July 4, 2018 11:45 am
Updated: July 4, 2018 9:15 pm

Heat wave smashes records around the world — a look at the sizzling temperatures

ABOVE: Temperatures soar as scorching heat blankets Eastern Canada.

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A persistent heat wave is gripping parts of the Northern Hemisphere and smashing weather records in Canada, the United States, Europe and the Middle East.

The scorching sun has brought deadly temperatures to some cities; in Montreal, 11 people have died in connection with the ongoing heat wave, according to city officials.

READ MORE: At least 18 dead in Quebec as heat wave continues

“This has been a prolonged and intense heat event across Eastern Canada,” Global News meteorologist Ross Hull said. “This has been the hottest stretch of weather in more than a decade and record-high temperatures have been shattered, especially in Montreal where record-high temperatures dating back to 1963 were broken on July 1 and 2.”

Here is a look at the sweltering temperatures around the world.

WATCH: Maritime heatwave continues as humidex expected to reach 42


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North America

A heat wave blanketing parts of Canada and the northeastern United States has prompted many cities to issue heat warnings and health officials have set up drop-in cooling centres.

In southern Ontario, the humidex in Ottawa on Canada Day was 47, the highest recorded for the city. On Monday, the heat and humidity made it feel closer to 41.

READ MORE: Canada Day heat wave reduces Parliament Hill turnout

And Montreal reached a record 37 C on July 2. Montreal health officials blamed the heavy heat and humidity for at least 11 deaths in recent days.

According to Hull, there is some relief in sight for Canada.

“A cold front will move through Eastern Canada Thursday night into Friday, bringing showers and thunderstorms but also dropping temperatures out of the thirties and finally breaking the oppressive humidity,” he said.

WATCH: Heatwave hits eastern Canada over long weekend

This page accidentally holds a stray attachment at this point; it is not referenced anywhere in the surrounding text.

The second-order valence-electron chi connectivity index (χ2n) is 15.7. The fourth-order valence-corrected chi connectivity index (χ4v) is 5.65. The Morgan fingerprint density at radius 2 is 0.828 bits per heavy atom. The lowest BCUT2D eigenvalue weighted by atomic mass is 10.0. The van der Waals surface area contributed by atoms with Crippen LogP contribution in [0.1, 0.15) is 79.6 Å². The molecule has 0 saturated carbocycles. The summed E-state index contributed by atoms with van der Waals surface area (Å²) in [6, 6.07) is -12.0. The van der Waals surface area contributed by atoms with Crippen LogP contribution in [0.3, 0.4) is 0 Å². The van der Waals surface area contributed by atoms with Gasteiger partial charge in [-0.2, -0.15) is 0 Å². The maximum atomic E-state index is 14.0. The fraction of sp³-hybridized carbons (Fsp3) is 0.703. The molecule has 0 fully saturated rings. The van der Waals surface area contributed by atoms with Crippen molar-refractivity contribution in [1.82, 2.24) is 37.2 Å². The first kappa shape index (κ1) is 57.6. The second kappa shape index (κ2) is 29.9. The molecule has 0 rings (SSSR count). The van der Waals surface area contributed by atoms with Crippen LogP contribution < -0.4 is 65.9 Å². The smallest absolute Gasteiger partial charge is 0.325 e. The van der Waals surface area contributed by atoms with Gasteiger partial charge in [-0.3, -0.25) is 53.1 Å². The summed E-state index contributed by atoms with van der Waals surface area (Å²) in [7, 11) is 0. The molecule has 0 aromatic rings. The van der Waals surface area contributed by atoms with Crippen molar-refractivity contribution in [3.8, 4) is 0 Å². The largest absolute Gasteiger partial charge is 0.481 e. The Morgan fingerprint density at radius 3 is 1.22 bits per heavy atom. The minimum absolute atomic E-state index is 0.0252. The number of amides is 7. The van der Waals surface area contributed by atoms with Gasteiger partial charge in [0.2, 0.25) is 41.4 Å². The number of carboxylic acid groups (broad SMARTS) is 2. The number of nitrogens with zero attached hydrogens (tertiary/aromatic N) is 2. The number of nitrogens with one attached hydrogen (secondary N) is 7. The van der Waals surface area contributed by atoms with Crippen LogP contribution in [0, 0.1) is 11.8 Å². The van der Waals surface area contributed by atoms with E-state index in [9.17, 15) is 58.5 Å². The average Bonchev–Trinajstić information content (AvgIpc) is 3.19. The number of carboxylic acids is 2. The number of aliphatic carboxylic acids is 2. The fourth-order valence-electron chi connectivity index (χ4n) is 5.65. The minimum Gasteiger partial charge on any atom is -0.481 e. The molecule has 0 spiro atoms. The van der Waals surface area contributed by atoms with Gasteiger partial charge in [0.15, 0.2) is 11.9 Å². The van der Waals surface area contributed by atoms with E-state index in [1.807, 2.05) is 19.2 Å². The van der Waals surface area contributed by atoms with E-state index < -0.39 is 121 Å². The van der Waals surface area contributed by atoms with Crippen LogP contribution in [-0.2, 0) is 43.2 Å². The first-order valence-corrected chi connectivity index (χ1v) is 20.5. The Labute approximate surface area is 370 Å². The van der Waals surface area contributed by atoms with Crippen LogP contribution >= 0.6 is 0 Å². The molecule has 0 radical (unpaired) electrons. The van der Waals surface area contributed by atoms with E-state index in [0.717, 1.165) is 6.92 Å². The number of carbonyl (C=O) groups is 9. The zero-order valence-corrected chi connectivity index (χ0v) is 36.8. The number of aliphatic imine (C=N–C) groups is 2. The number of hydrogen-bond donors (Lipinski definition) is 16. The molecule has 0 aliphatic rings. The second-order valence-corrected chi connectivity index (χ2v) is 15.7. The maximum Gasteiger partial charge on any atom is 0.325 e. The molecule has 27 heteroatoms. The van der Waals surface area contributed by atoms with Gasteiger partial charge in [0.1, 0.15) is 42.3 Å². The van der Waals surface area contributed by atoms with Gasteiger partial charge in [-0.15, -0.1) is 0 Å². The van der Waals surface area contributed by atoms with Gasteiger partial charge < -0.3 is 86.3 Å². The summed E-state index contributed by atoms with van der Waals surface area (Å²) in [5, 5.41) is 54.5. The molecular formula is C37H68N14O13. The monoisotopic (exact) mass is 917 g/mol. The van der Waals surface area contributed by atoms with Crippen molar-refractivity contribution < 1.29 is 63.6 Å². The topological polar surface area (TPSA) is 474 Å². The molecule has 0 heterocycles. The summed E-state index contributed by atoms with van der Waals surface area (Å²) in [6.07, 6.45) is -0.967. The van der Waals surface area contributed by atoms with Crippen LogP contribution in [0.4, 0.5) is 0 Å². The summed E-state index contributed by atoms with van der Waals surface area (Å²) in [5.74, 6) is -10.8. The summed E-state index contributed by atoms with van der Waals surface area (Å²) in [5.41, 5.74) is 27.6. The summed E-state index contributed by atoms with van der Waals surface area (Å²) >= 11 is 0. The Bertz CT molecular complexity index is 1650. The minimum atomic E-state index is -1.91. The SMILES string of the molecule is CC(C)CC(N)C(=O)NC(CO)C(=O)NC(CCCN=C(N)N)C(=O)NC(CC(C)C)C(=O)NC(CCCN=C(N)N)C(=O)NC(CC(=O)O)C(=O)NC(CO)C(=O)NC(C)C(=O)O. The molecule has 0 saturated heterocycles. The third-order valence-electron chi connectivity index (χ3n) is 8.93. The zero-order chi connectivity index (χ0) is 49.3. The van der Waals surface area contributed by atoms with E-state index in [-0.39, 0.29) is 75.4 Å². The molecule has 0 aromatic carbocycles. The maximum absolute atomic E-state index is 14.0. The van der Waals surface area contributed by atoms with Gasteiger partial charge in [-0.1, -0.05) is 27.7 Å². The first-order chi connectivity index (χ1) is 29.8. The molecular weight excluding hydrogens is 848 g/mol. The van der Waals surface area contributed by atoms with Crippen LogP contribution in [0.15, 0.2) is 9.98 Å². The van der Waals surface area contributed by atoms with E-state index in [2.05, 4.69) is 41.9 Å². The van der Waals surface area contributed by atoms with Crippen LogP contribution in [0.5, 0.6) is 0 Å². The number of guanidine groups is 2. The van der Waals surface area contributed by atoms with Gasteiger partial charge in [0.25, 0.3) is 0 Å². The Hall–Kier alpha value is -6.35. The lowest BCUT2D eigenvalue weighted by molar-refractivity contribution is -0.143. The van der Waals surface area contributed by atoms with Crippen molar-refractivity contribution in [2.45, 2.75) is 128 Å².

The excessive heat warning is also gripping the northeastern U.S. Parts of New England experienced record-setting temperatures over the weekend. And excessive heat warnings and advisories issued in New York and New Jersey, with heat index values up to 41.

Denver tied its all-time high temperature of 40 C on June 28.

WATCH: At least 17 deaths in Quebec linked to heatwave

At least one heat-related death has been reported in the U.S. since the heat wave began late last week — a Pennsylvania woman who died while working in her garden on Saturday. Another death, of an elderly man in Kansas City, was being investigated.

Europe

Scotland recorded its highest temperatures ever at the end of June. On June 28, a temperature of 33.2 C in Motherwell broke a record set back in 2003. It was so hot in Glasgow that some of the weatherproof membrane on the roof of a science centre melted and oozed down the building.

Last month was the warmest June on record in Northern Ireland and Wales, and the fourth warmest in Scotland and England, according to Sky News.

In southern Russia, temperatures soared to 37 C in Rostov-On-Don, where some of the FIFA World Cup matches are taking place.

WATCH: UK heatwave expected to last well into July

Middle East

The Middle East is also breaking weather records. Last week in Quriyat located on Oman’s northeast coast, a new world temperature record was reached. The temperature in the village remained above 42.6 C for 51 straight hours, making it the highest nightly low temperature observed on Earth’s surface, according to the Weather Network.

What’s causing the prolonged heat waves?

Heat waves are nothing new. But the duration and extremeness are linked to climate change, according to Blair Feltmate, a University of Waterloo climate scientist.

“All the predictions illustrate that going forward in Canada, things are going to be hotter, wetter and wilder,” he said. “It’s not any particular year that matters. What matters is the overall, the long-term trend.”

Globally, the world’s average annual temperature is 1 C warmer than it was a century ago, Feltmate added.

— With files from the Canadian Press

© 2018 Global News, a division of Corus Entertainment Inc.

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